Saturday, March 16, 2013

Movie: Emperor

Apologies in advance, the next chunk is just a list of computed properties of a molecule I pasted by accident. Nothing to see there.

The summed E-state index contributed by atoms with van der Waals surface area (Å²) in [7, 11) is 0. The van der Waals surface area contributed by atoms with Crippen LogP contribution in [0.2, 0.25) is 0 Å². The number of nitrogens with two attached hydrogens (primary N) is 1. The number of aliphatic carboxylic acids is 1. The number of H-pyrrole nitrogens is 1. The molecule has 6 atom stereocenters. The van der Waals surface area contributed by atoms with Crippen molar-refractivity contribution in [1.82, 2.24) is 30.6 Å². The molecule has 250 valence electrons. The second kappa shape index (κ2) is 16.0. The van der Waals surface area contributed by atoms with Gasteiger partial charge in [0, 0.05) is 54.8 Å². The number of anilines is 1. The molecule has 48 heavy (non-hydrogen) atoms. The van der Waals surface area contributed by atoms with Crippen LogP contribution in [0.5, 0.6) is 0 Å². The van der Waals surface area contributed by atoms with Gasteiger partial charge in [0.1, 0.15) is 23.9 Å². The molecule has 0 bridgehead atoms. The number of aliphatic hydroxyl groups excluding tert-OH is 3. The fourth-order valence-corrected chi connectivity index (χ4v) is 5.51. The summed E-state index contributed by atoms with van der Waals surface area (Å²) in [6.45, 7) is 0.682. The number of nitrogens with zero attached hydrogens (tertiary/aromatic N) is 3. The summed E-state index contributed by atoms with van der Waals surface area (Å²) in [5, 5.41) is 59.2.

Emperor: a movie based upon actual events.  Tommy Lee Jones plays General Douglas MacArthur and the place is Japan right after the WW II surrender.  The question the movie presents is whether Emperor Hirohito should be charged as a war criminal along with Japan’s political and military elite who were responsible for the Pearl Harbor bombing and subsequent events.  Matthew Fox is General Bonner Fellers, the individual MacArthur assigned to investigate whether the Emperor should be charged.  General Fellers is quite favorably portrayed and is given a love interest.  The favorable treatment  I found quite interesting as the real Gen. Fellers was a major figure in the John Birch Society in the 1950/1960s.  He also was unwittingly the person whose messages to General Marshall  while being assigned as Military Attaché to the U S Embassy in Egypt in 1941 had been compromised by both the Germans and the Italians leading to Alley losses: but I’m going off subject.  The film shows how devastated Japan was from the fire-bombing that occurred before Hiroshima.  The film also clearly sets forth the reality that a significant part of the military command was not ready to surrender despite the bombing destruction.  Gen Fellers’ report accurately stated that it is impossible to determine whether the Emperor could have stopped the war machine and the decision to bomb Pearl Harbor but he clearly was the key person in the surrender of Japan without a land invasion.   I believe the first time the Japanese public heard the voice of Emperor Hirohito was when he announced over the radio that Japan surrenders.  The fact that an attempt was made to assassinate him before the address was played is portrayed in the movie.  The romantic parts of the movie are the fiction although there is a factual base.   Gen Fellers did meet prior to the war a Japan female national attending college in America.  The sequences involving Aya (Eriko Hatsume) and her family raise the film beyond being a well done piece for the History Channel.  I enjoyed the scenes with Aya’s military uncle.  The Japanese characters are fully developed and not portrayed as stereotype figures.   Takataro Kataoka plays Emperor Hirohito.   The movie is directed by Peter Webber working off a quality script by David Klass and Vera Blasi.   The Japan occupation is one of the few things General MacArthur did right in my opinion and I don’t mind that Jones gives another excellent performance portraying him in a favorable light.  I enjoyed this 106 minute film and I was educated about the historical background as to the wise decision not to have prosecuted the Emperor.